Putin says Russia can live with lower crude prices

President Vladimir Putin said Russia will cope with the rout in crude oil after benchmark prices plunged to a four-year low near $70 a barrel.

“We are satisfied overall with the situation and do not see anything so extraordinary in what is happening,” he said today in Sochi, Russia. “Winter is coming and I am sure that the market will come into balance again in the first quarter or toward the middle of next year.”

Putin’s comments run counter to the consensus of analysts, who see Russia threatened with recession after crude collapsed into a bear market. The world’s second-largest oil exporter, which relies on crude for almost half its income, is revising down estimates after basing next year’s budget on oil at $100 a barrel, Economy Minister Alexei Ulyukayev told reporters in Moscow today.

The price may drop below $60 a barrel in the first half of next year, which would be “difficult,” OAO Rosneft Chief Executive Officer Igor Sechin said today. For the whole year, the price may average $70 to $75, the head of Russia’s largest producer said.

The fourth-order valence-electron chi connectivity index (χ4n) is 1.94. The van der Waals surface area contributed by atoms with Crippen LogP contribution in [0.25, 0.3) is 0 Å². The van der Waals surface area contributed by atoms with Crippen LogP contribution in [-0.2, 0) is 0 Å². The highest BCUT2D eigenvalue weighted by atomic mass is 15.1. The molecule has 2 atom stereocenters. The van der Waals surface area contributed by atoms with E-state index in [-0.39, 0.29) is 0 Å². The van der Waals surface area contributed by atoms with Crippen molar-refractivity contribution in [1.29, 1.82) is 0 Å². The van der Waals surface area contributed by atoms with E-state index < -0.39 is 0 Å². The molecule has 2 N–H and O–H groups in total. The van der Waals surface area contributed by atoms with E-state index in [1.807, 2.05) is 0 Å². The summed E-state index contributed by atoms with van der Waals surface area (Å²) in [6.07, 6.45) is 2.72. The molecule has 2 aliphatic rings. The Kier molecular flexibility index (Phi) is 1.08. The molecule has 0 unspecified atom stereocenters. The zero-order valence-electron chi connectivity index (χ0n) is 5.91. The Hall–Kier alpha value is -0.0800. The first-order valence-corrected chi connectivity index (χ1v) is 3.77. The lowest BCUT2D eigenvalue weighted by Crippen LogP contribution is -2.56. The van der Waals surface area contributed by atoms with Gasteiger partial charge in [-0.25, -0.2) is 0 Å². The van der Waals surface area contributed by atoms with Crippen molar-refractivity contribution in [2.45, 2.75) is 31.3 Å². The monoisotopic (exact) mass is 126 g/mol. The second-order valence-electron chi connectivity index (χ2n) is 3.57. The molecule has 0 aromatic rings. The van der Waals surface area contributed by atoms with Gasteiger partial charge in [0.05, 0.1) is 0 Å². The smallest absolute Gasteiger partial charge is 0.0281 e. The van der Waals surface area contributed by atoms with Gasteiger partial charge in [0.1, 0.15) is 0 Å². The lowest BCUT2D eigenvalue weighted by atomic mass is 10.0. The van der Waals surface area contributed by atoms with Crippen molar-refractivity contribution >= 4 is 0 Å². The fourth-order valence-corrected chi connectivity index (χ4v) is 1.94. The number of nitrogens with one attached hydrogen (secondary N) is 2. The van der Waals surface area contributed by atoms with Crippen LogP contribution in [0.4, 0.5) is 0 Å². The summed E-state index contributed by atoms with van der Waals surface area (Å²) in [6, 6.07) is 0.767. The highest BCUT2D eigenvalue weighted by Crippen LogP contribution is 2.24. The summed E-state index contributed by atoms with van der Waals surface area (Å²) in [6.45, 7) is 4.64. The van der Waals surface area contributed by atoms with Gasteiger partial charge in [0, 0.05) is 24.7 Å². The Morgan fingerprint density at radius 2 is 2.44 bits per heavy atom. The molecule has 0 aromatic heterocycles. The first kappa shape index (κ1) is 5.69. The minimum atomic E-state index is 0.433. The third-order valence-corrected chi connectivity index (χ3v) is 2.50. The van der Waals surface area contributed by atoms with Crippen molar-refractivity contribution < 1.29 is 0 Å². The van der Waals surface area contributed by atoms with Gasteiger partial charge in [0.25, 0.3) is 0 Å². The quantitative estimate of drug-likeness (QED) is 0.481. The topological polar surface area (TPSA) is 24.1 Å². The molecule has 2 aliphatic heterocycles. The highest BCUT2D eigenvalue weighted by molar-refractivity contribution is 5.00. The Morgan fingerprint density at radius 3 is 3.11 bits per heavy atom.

The price will recover in the medium term, Energy Minister Alexander Novak told reporters in Sochi after meeting Putin. That should be “a level that is comfortable for oil and gas companies and exporters; it could be the price level of $85- $90.” Russian output will remain flat at 525 million to 526 million tons (about 10.5 million barrels per day), he said.

Brent crude is trading below $73 a barrel after the Organization of Petroleum Exporting Countries triggered the biggest one-day plunge in three years yesterday when it refrained from cutting output to counter a global supply glut amid the U.S. shale-energy boom.

Russia met with OPEC ministers earlier in the week, and also decided against possible cuts.

“None of the big energy producers, including Russia, insisted on any specific measures to get prices into balance again,” Putin said today.